The consortium has extensive experience with faculty workshops over seventeen years, covering numerous academic areas. Faculty attendance has ranged from about ten to two hundred faculty per workshop. Meanwhile, students will have an opportunity to present results of undergraduate research activity related to Chinese Studies. The consortium will follow the pattern of ACS student workshops in classics, gender studies, environmental studies, education, Latin American Studies, and British Studies. Selected reports will be disseminated on the ACS website and possibly in the electronic newsletter as well. Chinese participation will be invited in both faculty and student workshops in the US. Workshops are also foreseen for China.
The consortium is also exploring a capstone Chinese study experience for seniors majoring in the field, collaborating once again with its Chinese partners.
The leaders of this new initiative envision a creative and extensive use of technology to enhance courses, strengthen teaching and expand learning for students. On the horizon are joint courses team-taught online, for example. Using technology in creative ways will enable the institutions to offer a richer array of courses taught by people of various backgrounds and experiences. Professors will be able to teach courses in areas of their special knowledge and expertise that have not been previously taught (the student numbers on an individual campus simply were not sufficient). In taking the 16 sixteen ACS institutions together, the critical mass will be present to justify a number of stimulating and important courses.
The group is following the splendid model provided by the consortium in the area of classics in which it has created a virtual department drawing on approximately 30 faculty members. As in the case of classics, when the entire group of Chinese Studies faculty are grouped together, it becomes an extremely formidable and impressive department. Working together, the faculty can expand the scope of study and draw deeply on the expertise of a very substantial number of faculty from the 16 institutions. Joined together, the consortium offers students a faculty of 40 as against the few faculty typically available on an individual campus.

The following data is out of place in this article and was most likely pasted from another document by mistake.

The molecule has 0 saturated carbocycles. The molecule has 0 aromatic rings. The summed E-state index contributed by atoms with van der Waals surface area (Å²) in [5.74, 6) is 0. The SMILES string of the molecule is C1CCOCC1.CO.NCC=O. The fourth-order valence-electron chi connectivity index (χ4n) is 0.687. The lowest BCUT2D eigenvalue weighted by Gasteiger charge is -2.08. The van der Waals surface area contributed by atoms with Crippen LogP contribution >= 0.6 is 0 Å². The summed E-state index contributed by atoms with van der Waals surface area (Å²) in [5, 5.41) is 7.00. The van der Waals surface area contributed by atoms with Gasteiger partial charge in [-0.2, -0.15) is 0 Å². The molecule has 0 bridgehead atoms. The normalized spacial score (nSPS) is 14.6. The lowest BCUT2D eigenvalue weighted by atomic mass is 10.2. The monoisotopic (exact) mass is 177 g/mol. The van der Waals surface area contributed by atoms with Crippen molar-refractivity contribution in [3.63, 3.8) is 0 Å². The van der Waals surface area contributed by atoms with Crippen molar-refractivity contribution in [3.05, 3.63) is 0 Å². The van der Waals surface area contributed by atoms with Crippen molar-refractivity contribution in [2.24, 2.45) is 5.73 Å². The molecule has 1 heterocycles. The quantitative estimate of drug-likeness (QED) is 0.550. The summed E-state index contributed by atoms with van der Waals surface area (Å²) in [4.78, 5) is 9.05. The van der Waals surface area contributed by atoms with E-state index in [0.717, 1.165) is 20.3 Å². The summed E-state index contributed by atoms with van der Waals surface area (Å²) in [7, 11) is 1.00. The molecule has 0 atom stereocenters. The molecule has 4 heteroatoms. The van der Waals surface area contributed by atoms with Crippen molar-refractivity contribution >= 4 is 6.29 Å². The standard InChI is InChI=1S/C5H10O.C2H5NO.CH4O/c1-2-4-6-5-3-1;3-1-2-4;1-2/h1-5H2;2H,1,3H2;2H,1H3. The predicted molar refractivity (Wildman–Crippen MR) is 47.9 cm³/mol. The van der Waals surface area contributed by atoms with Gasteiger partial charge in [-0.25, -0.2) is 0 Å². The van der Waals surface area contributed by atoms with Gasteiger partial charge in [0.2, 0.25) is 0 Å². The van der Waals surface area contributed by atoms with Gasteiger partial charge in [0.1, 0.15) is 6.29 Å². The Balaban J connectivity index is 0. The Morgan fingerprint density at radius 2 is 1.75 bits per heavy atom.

Using the email list, the website, chat rooms and other devices, the group will focus on curriculum and also on pedagogy. As mentioned earlier, the group foresees special training opportunities for faculty to learn about making effective use of technology in the teaching process. In this connection, the consortium would participate in the activities and services provided by the National Institute for Technology and Liberal Education (NITLE) of which all the ACS institutions are members.
An ACS China Center
A consortial center will be a key coordinating mechanism for this initiative. It will be located at a Chinese partner institution and probably will rotate over time. The director of the overall program will oversee the Center, working with a coordinator located on the campus of the Chinese institution.
The center will serve the following roles:
Organization and Evaluation
The organizational focal point for the new program will be a coordinating committee consisting of Academic Deans and Chinese Studies faculty. The group will work very closely with the ACS program director and other ACS staff. Regular reports will be shared with the full council of ACS Academic Deans as well as with the ACS Presidents.
The coordinating committee will be responsible for further program planning, oversight of the entire program and evaluation of activities taking place. That evaluation, it should be added, will be a formative one in which regular feedback is supplied as the project unfolds. In this way, necessary adjustments can be made as the project develops rather than waiting for changes at the end of the year or at the end of the project. Outside evaluators will also be used in determining the extent to which actions are fulfilling the overall objectives of the initiative.
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|This page updated on 1/3/08|